Boundary clocks typically live at the edge of the network and receive their primary reference from an upstream grandmaster while simultaneously serving as a master to the downstream PTP clients in the network. This means that each client must listen to every other client’s messages to its master — saturating client processors with messages they throw away. minimizing the amount of processing power required is a priority — and so too is minimizing the amount of bandwidth consumed. June 11.05 parts per million (ppm) be maintained by their timing source in order to ensure that calls are not dropped. Unicast in addition to multicast support: When PTP was first introduced it only specified support for multicast message exchanges between PTP clock sources and clients.” specifies the upper limits of packet delay variation (PDV) that network equipment at the TDM interfaces. With multicast. Know Your Telecom Profile Telecom profiles are extensions to the PTPv2 protocol specification that define a unique set of capabilities or enhancements that are required to adequately support PTP telecommunications applications such as Ethernet Backhaul. A transparent clock maintains its own precise internal clock that forwards timing packets from one network segment to another. The boundary clock mitigates the number of network hops and resulting delays that occur in the packet network between the grandmaster and its clients.1361 (formerly G. which in turn significantly reduces the cost of deploying an end-to-end PTP solution. GSM and CDMA base stations require a threshold of . The telecom profile also specifies a maximum error level that can be tolerated in order to meet basic quality of service requirements. For example. PTP over Native PTP Client Ethernet Base Station/Node B Multi Service Center Radio Node Controller/ Base Station Controller PTP over Native PTP Client Ethernet PTP Base Station/Node B Grandmaster Blade Boundary Clock PTP over PTP over PTP over Native PTP Client Ethernet Ethernet Ethernet Metro Ethernet Base Station/Node B Network SSU Ethernet Ethernet Switch Switch PTP over Native PTP Client Integrated PTP Ethernet Base Station/Node B Management and Metrics PTP over PTP over Native PTP Client Ethernet Ethernet Base Station/Node B E1/T1 Base Station/Node B PTP Translator FIG 1 PTP Grandmaster and Boundary Clock Implementation PTPv2 also specifies transparent clocks. 2008 . every device in the multicast group must examine every message. These enhancements include: Support for wireless standards: Different wireless standards specify various time and frequency offsets that must be met in order to prevent calls from being dropped as mobile users move from one base station coverage area to another. However. Unicast support helps achieve these objectives. “Timing and Synchronization Aspects in Packet Networks.8261/Y.Synchronization for Next Generation Networks Boundary clocks act as ”intermediaries’ between a PTP grandmaster and its PTP clients.pactiming). 2 Symmetricom Inc. In particular.. in the telecom environment unicast support is required in order to fine tune and optimize network performance. synchronization of IP DSLAMs and Passive Optical Networks (PON). Since clients should be the lowest-cost elements of the synchronization ecosystem. It compensates for packet delays by updating the timestamps of each packet that passed through it. Some PTP clocks can function as either a grandmaster or boundary clock. ITU-T Recommendation G. The primary advantage of boundary clocks is that they eliminate the need to have a GPS timing source at every server location.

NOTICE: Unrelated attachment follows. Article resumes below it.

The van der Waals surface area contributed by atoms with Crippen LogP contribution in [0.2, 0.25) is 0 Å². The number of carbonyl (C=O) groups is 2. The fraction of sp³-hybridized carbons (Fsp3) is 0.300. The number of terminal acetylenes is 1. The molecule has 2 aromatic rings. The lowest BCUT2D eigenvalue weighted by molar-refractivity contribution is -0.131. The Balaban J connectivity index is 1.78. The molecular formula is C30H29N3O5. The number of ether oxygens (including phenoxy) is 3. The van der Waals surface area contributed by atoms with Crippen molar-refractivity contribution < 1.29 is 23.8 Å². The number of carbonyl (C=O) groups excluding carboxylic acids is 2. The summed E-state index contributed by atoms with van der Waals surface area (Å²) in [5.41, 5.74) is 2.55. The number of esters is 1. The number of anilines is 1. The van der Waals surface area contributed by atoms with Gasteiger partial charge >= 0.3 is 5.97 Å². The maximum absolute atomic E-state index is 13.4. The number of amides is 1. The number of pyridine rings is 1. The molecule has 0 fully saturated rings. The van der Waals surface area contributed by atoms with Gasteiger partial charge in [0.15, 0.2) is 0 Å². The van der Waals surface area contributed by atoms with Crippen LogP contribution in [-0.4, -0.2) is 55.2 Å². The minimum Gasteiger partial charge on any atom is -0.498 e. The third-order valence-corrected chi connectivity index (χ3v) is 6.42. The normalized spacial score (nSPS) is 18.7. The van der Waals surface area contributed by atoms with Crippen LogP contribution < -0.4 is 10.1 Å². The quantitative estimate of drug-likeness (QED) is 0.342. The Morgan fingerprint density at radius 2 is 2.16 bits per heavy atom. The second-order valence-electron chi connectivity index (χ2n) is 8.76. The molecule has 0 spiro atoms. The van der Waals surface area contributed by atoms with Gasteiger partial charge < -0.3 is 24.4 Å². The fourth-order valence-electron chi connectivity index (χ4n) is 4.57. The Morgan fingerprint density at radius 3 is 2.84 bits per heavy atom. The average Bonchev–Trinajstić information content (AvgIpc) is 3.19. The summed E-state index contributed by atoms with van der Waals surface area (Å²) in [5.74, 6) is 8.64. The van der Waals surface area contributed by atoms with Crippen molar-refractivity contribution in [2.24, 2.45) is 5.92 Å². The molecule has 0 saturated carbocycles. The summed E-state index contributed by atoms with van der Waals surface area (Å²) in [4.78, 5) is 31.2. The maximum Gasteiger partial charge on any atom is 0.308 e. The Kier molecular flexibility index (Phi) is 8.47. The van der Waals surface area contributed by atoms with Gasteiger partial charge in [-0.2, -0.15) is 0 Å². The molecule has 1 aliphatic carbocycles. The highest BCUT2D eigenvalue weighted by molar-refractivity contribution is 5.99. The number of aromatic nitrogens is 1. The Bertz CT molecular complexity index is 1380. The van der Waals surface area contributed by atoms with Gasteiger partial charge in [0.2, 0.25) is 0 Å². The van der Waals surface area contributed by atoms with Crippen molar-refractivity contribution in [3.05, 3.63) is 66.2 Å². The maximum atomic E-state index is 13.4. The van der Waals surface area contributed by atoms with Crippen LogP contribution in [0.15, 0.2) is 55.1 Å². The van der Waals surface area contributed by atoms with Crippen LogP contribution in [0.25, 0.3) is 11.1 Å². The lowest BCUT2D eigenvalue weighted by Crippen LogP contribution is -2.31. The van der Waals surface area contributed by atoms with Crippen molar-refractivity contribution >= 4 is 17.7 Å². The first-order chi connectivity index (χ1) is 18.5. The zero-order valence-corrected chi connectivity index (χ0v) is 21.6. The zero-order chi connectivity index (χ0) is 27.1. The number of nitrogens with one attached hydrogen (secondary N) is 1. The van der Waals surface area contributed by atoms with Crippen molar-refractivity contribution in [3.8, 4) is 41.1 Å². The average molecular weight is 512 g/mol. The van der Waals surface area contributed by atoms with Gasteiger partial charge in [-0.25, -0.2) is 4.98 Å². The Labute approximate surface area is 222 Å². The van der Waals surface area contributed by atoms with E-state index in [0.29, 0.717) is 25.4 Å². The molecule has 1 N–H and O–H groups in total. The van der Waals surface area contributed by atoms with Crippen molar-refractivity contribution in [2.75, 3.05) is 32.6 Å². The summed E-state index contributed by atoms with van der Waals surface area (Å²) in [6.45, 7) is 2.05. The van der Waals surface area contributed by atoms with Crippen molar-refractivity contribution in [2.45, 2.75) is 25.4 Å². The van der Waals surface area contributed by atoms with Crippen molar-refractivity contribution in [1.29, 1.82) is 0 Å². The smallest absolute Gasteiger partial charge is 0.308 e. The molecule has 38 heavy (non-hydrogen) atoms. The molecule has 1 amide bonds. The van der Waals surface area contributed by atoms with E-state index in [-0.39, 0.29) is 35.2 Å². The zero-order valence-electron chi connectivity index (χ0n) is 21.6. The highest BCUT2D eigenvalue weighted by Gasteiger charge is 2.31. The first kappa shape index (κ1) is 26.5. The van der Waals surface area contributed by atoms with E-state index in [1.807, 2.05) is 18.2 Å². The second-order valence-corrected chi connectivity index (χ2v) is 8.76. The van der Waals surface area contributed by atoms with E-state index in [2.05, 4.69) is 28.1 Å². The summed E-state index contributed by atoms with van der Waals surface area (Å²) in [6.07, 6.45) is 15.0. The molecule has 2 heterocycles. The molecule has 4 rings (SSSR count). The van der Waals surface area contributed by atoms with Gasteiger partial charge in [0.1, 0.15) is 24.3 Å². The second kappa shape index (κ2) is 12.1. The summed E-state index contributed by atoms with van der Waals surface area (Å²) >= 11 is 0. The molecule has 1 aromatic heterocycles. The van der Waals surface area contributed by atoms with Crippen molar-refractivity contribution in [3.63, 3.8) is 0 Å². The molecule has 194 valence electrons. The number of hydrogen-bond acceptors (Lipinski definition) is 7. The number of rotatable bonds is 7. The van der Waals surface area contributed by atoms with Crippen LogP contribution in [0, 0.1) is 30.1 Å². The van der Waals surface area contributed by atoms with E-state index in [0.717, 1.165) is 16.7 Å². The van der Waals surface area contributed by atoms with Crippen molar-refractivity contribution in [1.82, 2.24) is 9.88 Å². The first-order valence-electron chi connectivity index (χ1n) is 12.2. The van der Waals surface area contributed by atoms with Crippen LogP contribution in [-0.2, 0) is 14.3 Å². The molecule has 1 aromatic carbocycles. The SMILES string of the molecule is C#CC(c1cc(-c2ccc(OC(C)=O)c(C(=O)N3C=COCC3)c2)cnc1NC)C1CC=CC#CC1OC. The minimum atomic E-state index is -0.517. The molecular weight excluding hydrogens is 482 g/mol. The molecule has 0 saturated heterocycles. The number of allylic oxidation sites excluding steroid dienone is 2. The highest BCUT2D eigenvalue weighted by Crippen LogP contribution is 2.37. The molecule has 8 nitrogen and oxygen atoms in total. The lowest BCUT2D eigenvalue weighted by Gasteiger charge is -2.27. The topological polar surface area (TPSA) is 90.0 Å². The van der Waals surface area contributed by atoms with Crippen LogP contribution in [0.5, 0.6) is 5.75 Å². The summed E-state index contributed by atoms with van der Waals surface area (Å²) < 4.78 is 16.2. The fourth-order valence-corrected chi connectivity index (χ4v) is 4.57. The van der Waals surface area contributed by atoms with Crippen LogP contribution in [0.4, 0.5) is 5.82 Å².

Ethernet): Version 2 gives operators the flexibility to specify alternative network layer protocols over which to route synchronization traffic. Synchronization for Next Generation Networks Higher message rates: Based on the first version of the standard. or LTE.g.. the stability of the client’s local oscillator. PTP clients should support both static and dynamic reservations to ensure optimal network performance and efficient allocation of network resources. the performance of the client device. The required frequency is dependent on several factors. for example. and 2) a smaller 44 octet PDU for synchronization messages. This allows operators to better manage how they allocate resources according to packet type and network transport availability. In dynamic mode PTP clients dynamically request resources from the grandmaster or boundary clock and auto-negotiate for allocation of available resources. “Best grandmaster” algorithm: It is possible that PTP clients and grandmasters will lose their timing reference due to network outages or other reasons. Shorter message formats: The timestamps in Version 1 were 165 octets and included information about the source and quality of the clock. UDP/IPv6. June 11. however. call for commensurately higher message rates (up to 64 times higher). DSLAM. Symmetricom Inc. PTP Version 2 separates the message into two components: 1) an announce message with details about the clock. This enables the device to scan the network and identify the best possible reference available as a replacement — taking into account the quality of the timestamps received as measured via special message exchange. PTPv2 telecom profiles provide service providers and network equipment vendors with the ability to “fine-tune” timing and synchronization parameters to meet the unique requirements of their specific applications and are an indispensable component of any comprehensive PTP solution. Choosing the Right Clients PTP clients may be hardware and/or software components that reside in an end-point network edge device such as wireless base station. Specified transport over more network layer protocols (e. Clients continuously exchange synchronization messages with PTP clocks to ensure consistently precise timing and synchronization. 2008 3 .. PTPv2 specifies that clients support a best master clock (BMC) algorithm. In static reservation mode the grandmaster interacts with a specified list of statically allocated clients and controls the allocation of resources to each one. Telecom’s much higher timing requirements. UDP/IPv4. As the source and quality don’t change often. and the amount of noise on the network. PTP masters and clients send message packets every 30 seconds by default. These message types include: • Signaling Messages • Sync Messages • Delay Request Messages • Delay Response Messages • Management Messages Figure 2 illustrates the types of PTP messages that are typically exchanged between the grandmaster clock and its PTP clients. Static and Dynamic Reservations: Clients must be able to support both static and dynamic reservations. A grandmaster clock must therefore be able to both sustain high message rates for potentially thousands of clients. A good starting point is 16 messages per second — and to adjust from there based on bandwidth availability and timing performance. Trimming the message size thus allows the telecom provider to achieve the higher message rates required while minimizing the bandwidth required to do that. and also allow operators to adjust those rates as needed.